March 20th, 2011  |  36 Comments


No, that wasn’t the sound of eggs cracking. That was my ankle giving out. A sprain.

I wish I could say it came from something cool, like a ski trip, but it came from the everyday act of walking to a bus stop. Apparently, putting one foot in front of the other has become too much of a challenge for me. All it took was one “off” step and now I’m sidelined for a month.

At times like these, I thank the powers that be that I no longer work in a restaurant kitchen. Boy, do they frown on calling in sick. Since the kitchen culture is all about being a badass, summoning your inner Navy Seal for every shift, and pushing through even the most overwhelming situations, if you call in sick, everyone treats you like you’ve kicked their dog. The only acceptable excuse is death. And even then, you better prove you are. (The other added incentive is that you typically don’t get paid if you don’t work your shift.)

Every single body is so heavily depended upon, one missing person puts the whole operation into a tailspin. We didn’t ever want anyone to do that to us, so we didn’t do it to them. Even if we were pulsating with 103 degree fever, we’d come in. I’ve seen people work with a cold. The flu. Big, seeping burn-boils all over their arms. Hangovers. Stitched up knife cuts on their hands. Lopped off fingers, courtesy of the meat slicer.

Surely, you don’t want to hear that some drippy-nosed kid is tasting his way through the mise-en-place that could be served to you, the patron, later that evening, but that’s the way it is, the norm. Sorry.

I remember once shredding the crap out of my finger on a madoline outfitted with a special attachment during a busy service. That’s when I learned that fingers gush like The Niagara. Blood seeped through bandage after bandage. The plastic “Finger Condom” every restaurant provides filled up like a water balloon. And yet, I kept making plates. I ignored the finger.

What on earth would I have done with a bad ankle, then? Gone in anyway, I guess, pulled up a stool, and directed the energetic kid to get me a case of lemons.

It seems like a luxury now to let an injury heal from the comforts of home. And somehow it doesn’t seem to stop me from baking. From afar.

That’s where a doting mother comes into the picture. One phone call and she was recruited to get on in there and make one of my favorite family recipes, my beloved humentashen. She baked, I barked orders and snapped pictures.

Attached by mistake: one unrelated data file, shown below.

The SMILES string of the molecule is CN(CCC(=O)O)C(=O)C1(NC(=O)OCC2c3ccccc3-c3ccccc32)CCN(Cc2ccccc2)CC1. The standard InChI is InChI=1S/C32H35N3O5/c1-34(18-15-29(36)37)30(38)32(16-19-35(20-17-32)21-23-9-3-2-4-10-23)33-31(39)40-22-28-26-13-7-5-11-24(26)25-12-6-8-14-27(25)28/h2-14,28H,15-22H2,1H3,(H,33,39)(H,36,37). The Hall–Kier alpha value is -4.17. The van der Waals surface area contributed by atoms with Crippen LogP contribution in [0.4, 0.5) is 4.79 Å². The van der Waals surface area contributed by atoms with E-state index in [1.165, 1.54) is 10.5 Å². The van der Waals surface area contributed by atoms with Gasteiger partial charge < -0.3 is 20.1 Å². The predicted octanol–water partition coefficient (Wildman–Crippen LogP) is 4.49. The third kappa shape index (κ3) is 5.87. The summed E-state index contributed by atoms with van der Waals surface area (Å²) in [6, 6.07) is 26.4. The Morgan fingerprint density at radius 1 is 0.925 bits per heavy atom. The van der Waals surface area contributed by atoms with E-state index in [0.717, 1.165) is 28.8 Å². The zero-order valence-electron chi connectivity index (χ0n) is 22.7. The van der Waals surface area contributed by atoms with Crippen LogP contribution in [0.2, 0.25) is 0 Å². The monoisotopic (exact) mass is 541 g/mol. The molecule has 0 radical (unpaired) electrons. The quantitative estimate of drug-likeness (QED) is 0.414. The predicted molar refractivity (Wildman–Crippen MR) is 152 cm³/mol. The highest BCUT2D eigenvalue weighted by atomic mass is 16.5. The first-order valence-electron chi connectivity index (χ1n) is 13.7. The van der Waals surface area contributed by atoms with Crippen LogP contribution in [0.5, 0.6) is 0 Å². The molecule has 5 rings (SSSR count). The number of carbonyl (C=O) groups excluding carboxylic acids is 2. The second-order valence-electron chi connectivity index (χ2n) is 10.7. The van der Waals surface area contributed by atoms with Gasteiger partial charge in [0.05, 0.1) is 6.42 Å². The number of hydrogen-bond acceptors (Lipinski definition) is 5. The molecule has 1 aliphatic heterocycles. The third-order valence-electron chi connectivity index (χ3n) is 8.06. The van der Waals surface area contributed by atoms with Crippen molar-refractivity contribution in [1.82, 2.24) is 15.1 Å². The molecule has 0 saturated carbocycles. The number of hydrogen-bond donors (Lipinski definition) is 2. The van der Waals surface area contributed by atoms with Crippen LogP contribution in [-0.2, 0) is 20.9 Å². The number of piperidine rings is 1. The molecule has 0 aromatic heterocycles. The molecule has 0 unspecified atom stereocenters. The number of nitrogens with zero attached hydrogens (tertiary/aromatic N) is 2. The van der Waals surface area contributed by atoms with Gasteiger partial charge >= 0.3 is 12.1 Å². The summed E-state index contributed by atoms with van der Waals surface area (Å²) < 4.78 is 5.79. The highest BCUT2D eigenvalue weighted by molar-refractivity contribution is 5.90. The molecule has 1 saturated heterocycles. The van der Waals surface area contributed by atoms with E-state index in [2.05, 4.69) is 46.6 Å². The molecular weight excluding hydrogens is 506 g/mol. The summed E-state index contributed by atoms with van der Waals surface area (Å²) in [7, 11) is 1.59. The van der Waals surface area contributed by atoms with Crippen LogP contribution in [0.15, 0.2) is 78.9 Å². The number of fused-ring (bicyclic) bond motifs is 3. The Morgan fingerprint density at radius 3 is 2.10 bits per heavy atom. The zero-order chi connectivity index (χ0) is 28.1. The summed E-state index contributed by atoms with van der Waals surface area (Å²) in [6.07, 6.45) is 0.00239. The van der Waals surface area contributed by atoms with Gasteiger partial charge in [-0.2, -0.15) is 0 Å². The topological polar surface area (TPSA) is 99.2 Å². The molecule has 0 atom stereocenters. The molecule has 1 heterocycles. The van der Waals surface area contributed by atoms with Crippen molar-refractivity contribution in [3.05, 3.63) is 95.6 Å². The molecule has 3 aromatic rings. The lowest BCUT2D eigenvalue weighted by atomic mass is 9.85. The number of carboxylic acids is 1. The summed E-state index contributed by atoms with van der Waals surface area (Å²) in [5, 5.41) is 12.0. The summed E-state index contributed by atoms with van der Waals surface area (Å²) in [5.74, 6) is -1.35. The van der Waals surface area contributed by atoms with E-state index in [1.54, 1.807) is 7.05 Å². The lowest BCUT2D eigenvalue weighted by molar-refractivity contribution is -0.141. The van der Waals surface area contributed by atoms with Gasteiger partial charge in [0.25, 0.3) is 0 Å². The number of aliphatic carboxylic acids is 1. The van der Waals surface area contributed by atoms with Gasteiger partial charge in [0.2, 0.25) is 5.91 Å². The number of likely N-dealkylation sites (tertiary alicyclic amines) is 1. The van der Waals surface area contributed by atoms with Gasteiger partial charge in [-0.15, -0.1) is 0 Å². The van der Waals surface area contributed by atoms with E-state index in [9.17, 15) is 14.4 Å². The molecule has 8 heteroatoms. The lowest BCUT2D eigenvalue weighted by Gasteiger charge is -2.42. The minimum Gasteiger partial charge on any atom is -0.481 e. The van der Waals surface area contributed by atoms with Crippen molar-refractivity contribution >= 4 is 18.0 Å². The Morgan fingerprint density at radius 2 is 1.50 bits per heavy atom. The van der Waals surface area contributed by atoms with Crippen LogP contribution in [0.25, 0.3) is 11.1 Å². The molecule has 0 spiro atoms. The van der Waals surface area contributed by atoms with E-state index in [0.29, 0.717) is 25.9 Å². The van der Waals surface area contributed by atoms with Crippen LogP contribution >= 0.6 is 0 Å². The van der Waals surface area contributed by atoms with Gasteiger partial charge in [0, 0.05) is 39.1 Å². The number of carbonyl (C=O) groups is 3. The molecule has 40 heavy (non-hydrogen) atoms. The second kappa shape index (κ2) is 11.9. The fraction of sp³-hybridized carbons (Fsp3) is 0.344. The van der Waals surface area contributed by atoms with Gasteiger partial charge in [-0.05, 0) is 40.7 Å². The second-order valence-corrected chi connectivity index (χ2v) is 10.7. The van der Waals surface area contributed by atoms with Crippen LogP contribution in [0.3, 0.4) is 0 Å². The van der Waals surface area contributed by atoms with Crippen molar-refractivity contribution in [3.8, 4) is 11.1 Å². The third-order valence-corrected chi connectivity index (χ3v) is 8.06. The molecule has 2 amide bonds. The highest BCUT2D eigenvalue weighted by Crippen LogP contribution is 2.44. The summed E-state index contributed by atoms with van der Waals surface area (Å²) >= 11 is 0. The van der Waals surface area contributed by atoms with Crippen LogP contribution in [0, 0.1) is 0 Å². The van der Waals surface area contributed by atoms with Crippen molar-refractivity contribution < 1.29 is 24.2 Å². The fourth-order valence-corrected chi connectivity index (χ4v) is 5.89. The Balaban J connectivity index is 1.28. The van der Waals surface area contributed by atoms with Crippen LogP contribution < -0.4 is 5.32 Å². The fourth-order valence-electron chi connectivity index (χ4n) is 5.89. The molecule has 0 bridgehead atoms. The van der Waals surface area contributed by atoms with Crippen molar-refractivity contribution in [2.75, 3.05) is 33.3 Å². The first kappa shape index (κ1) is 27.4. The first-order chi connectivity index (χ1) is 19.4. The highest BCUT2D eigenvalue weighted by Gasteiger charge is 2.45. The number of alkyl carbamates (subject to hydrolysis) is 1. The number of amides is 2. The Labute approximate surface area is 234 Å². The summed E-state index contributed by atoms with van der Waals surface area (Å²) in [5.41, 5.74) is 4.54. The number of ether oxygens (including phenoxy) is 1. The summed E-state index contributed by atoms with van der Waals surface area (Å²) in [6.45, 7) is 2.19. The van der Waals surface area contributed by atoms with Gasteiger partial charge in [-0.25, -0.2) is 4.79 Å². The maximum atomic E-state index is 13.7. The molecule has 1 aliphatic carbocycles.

For some reason, we only make these cookies once a year, for Purim. Even long after I moved out of the house, my father would smuggle some of their freshly-made batch to my office each spring, just so I could get my fix. I guess it makes them seem more special to treat them like rare pearls. But really, they’re too good to wait for all year and deserve a spot in regular rotation.

And look at the unusual recipe. It uses 3/4 cups oil instead of butter. Likely, to keep Kosher. Still, the cookies end up with a tender yet toothsome bite. All that oil coats the flour when getting mixed, and inhibits the formation of gluten, so it’s very hard to overmix this dough. It’s one of those recipes you can make while gabbing on the phone. And all those yolks. They work to tenderize the dough, while the one lone egg white helps adds structural stability.

I can’t imagine making these with anything other than prune butter, usually found in ethnic sections of the grocery store, but I suppose any tart fruit butter should work. The filling becomes a mysterious marriage of tart and sweet, nestled in a pleasantly crumbly cookie triangle.

So good, they get run across the New Jersey/New York border like contraband.


makes about 20 cookies

6 large egg yolks
1 large egg
1 cup (200 g) sugar
1 lemon zest
2 tablespoons (28 g) brandy
3/4 cup (130 g) vegetable oil, such as canola
4 cups (600 g) all-purpose flour
1/4 tsp (pinch) salt

2 cups (500 g) prune butter
1/2 cup (90g) dried apricots, chopped
1 cup (125 g) walnuts, chopped
1 lemon zest

Egg wash:
1 egg
1 tablespoon water

Here’s what we need for the dough.


Into a big bowl go the yolks, one li’l egg, and sugar.


Stir ‘em up.


Stir in the zest, brandy and oil.


Then stir in the flour and salt in 3 additions. Here’s some…